Discover the cosmos! Each day a different image or photograph of our fascinating universe is featured, along with a brief explanation written by a professional astronomer.
2000 July 14
Explanation: Impact craters are common on Earth's moon but on Jupiter's large ice moon Europa, they are very rare. Over time, both bodies have been subjected to an intense pounding by the solar system's formative debris, but geological activity on Europa's surface seems to have erased most of these impact scars. This false-colour infrared image from the Galileo spacecraft's NIMS instrument shows a newly discovered crater on Europa as a light red ring feature near centre surrounding a dark core. For scale, the dark core is about 29 kilometres in diameter. Only seven comparably large craters have now been identified on Europa's surface. Red colours in the image represent a relatively pure water ice composition while blue colours indicate that other minerals are present. The crater's central dark area may contain the remnants of the impacting body. The icy crust of Europa is of great interest, as evidence mounts that it covers an ocean of liquid water, possibly providing suitable conditions for life.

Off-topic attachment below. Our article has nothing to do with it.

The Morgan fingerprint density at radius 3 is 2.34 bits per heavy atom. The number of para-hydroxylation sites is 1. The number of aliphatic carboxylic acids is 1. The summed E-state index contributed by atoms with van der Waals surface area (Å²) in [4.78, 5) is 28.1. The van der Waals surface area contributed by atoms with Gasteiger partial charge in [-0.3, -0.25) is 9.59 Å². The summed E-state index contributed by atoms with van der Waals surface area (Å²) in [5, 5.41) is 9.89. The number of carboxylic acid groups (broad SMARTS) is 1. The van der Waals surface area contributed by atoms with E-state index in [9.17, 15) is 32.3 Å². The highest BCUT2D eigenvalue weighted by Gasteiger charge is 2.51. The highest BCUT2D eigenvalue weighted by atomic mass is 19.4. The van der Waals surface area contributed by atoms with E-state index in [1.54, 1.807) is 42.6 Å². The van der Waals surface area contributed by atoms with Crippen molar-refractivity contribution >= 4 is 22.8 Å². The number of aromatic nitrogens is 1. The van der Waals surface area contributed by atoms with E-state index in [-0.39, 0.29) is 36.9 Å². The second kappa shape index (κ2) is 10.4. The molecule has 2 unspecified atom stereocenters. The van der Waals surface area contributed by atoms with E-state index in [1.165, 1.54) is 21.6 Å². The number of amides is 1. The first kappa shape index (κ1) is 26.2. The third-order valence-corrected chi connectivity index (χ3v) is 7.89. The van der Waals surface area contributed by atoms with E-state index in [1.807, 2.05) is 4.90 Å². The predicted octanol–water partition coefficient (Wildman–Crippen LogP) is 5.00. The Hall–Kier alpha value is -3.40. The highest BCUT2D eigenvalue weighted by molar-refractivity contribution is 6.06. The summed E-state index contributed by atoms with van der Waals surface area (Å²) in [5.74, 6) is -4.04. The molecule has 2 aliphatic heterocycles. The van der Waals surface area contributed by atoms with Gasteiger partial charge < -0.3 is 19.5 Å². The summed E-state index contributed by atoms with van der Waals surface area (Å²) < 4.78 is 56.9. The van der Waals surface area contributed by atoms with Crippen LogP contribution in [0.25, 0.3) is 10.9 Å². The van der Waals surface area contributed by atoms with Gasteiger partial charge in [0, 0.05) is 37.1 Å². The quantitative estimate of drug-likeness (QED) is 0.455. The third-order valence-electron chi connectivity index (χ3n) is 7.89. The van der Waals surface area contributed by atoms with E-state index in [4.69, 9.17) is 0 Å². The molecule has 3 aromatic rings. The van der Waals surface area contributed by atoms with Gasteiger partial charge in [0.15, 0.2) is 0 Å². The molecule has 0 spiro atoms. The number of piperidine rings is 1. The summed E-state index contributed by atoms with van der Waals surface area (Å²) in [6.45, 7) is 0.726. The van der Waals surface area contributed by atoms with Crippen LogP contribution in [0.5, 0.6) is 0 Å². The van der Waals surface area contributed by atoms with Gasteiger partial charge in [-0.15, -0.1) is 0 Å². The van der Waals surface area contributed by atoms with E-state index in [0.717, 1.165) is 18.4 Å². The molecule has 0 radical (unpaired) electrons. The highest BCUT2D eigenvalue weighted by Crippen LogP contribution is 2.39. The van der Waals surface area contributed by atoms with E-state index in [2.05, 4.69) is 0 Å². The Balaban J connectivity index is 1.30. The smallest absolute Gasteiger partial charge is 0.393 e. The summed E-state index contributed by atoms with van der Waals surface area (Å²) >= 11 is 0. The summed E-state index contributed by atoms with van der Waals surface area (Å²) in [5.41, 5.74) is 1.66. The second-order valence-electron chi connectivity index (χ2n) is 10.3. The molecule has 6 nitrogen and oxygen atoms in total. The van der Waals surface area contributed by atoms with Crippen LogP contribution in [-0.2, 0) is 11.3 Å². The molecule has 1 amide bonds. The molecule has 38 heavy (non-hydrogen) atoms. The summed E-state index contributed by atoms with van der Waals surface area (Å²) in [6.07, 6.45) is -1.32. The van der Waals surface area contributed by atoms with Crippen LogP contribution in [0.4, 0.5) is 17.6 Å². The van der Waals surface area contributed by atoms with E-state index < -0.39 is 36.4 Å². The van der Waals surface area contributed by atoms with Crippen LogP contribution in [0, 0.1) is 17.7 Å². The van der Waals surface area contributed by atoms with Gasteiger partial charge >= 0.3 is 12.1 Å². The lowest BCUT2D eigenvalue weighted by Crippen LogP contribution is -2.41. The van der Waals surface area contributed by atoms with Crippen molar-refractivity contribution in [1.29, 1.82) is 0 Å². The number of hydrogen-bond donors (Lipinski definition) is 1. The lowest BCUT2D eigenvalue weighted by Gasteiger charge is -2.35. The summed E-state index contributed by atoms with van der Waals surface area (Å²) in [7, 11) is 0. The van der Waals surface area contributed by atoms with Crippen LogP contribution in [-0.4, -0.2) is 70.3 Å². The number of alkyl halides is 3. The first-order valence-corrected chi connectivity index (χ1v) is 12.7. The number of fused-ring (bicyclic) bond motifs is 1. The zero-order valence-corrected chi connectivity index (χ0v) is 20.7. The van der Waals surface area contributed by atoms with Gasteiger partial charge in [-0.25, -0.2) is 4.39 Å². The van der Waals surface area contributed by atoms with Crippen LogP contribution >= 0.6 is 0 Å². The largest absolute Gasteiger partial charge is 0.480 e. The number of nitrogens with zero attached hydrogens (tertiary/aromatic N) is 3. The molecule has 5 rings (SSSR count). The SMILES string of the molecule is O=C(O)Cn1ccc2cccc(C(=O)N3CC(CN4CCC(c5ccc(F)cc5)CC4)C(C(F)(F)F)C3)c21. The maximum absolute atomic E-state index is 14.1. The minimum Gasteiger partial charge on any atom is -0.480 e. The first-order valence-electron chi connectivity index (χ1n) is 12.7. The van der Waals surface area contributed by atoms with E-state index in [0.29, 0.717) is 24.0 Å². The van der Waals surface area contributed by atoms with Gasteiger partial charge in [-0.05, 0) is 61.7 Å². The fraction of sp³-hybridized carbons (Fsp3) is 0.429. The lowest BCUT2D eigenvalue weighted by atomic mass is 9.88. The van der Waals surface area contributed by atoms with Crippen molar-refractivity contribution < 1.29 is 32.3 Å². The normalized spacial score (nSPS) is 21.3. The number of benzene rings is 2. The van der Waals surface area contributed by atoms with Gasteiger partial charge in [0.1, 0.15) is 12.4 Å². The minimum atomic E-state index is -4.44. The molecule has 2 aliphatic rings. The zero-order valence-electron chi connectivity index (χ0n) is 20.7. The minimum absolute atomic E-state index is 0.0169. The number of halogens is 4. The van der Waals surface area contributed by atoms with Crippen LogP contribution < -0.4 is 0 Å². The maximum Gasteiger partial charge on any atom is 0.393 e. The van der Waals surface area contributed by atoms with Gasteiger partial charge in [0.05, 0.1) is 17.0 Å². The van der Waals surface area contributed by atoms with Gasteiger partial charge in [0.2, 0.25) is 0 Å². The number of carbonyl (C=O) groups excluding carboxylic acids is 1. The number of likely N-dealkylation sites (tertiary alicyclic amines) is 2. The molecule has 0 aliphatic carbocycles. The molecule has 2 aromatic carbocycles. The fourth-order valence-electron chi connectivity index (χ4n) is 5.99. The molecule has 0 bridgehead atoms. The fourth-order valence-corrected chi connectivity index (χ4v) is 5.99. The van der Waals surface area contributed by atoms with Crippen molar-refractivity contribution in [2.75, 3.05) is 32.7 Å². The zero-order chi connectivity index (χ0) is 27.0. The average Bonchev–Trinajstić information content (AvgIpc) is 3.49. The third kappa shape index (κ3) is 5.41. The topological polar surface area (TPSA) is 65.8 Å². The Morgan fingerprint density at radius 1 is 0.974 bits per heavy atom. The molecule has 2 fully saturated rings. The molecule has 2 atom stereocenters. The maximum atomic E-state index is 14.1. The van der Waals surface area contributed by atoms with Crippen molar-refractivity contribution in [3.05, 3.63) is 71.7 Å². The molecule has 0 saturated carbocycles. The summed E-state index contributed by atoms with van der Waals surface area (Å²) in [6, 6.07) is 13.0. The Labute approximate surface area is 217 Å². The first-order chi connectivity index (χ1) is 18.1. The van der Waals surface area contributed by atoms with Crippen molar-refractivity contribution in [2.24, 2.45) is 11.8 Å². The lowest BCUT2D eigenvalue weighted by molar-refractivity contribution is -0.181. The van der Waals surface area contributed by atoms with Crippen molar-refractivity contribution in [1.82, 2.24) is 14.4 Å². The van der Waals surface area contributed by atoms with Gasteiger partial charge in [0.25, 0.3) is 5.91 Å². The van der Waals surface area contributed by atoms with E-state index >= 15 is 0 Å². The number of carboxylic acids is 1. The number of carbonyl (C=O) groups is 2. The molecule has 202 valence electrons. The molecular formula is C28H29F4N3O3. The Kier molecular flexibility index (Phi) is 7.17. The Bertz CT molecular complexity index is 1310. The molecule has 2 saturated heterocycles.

Authors & editors:
Jerry Bonnell (USRA)
NASA Technical Rep.: Jay Norris. Specific rights apply.
A service of: LHEA at NASA/GSFC
& Michigan Tech. U.